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The second Don Camillo book in English goes by two names, depending which side of the pond you encounter(ed) it on. This has tricked more than one Amazon customer, some responding with spiteful 1-star reviews when they learn that, having just bought a secondhand copy of Don Camillo and the Prodigal Son expecting new stories, they’ve actually acquired the text of Don Camillo and His Flock again (or vice-versa).

That said, it’s definitely worth owning at least once!  

Don Camillo and His Flock, by Giovanni Guareschi.
Copyright Giovanni Guareschi, 1952. Translated by Frances Frenaye. NEW YORK: Pellegrini and Cudahy, 1952. Library of Congress card catalog number 52-9359. First published in Great Britain by Victor Gollancz, Ltd.; 1952 under the title Don Camillo and the Prodigal Son.

Return to the Fold

Summary:
More adventures of the big, outspoken priest and his opposite number in the Communist camp. With both America and Russia sending over supplies and representatives in an effort to win the people’s allegiance (and votes), it’s up to Don Camillo and Peppone to negotiate a particularly Italian brand of peace in their little village. Whether their aim is to help get a local boy his big break in show business, to defend a thoroughbred dog from a cruel master, or to insure that no one in the Little World goes hungry when it can be prevented, this team proves that sometimes there’s no friend like a good enemy.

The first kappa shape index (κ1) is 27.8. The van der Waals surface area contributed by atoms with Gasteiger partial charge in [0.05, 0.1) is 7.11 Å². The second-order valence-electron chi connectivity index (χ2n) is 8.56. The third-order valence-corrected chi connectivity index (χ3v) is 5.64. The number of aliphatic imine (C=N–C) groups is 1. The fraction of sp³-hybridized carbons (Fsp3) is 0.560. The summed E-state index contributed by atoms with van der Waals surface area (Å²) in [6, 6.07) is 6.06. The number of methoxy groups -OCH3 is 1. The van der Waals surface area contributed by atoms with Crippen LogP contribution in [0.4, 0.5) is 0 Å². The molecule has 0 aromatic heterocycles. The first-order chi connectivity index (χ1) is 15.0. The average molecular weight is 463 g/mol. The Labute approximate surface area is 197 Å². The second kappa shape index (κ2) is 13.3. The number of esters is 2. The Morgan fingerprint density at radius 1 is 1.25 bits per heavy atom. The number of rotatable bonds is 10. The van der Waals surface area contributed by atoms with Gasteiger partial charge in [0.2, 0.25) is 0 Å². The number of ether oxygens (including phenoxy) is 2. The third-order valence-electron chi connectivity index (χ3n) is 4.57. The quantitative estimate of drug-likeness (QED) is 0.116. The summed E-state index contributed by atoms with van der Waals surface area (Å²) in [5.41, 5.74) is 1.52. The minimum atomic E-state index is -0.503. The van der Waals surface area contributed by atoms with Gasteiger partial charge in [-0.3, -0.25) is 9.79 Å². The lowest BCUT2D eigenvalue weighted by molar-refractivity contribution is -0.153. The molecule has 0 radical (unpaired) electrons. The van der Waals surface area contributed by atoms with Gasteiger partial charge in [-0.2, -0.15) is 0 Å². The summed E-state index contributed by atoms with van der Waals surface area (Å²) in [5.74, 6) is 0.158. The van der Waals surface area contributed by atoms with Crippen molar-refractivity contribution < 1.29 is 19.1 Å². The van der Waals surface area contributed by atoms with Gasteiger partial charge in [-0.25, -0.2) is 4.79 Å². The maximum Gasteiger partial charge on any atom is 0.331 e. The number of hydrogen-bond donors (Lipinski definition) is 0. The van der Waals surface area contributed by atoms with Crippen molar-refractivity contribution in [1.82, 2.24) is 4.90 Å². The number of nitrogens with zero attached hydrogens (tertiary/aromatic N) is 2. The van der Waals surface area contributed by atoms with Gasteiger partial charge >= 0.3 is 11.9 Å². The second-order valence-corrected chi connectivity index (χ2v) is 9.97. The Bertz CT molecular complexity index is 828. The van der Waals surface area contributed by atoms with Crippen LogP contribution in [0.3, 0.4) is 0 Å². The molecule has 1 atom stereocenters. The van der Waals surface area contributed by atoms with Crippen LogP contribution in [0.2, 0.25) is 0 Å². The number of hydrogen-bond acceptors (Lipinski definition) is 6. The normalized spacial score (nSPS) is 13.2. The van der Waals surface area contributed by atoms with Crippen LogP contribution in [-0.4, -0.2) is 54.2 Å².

Notes:
Don Camillo and His Flock (or, if you prefer, Don Camillo and the Prodigal Son) is a direct translation of the second Italian collection of Don Camillo stories, Don Camillo e il suo gregge (and the US title is a direct translation of the Italian one). A new translator, Frances Frenaye, was hired (wonder why — anyone know?); she would go on do several more of Guareschi’s books.

Curiously, both US and UK editions list a publication date of 1952, while the Italian on which they’re based wasn’t released until 1953. Flock has 34 chapters, eleven more than its predecessor, The Little World of Don Camillo. Perhaps, in the light of the first book’s success in English, fewer stories from the Italian original were omitted this time around.

As indicated in the chapter list below, the American version of this book contains one extra story (the final one, “Appointment at Midnight”) than its British counterpart, the latter opting to conclude with the trio of flood stories. I’m guessing that US publisher Pellegrini and Cudahy, known for publishing religious books, were especially taken with the Christmas story at the end of The Little World of Don Camillo and wanted Flock to end similarly.

Chapter Synopses:

  • The Little World — A re-introduction to the Po River Valley and its hard-headed inhabitants
  • The Thirteenth Century Angel — A parishioner’s bequest leads to the discovery that the church-tower angel is a work of art.
  • The Dance of the Hours — The Reds have installed a new clock in the Town Hall, but it’s out-of-sync with the church’s clock.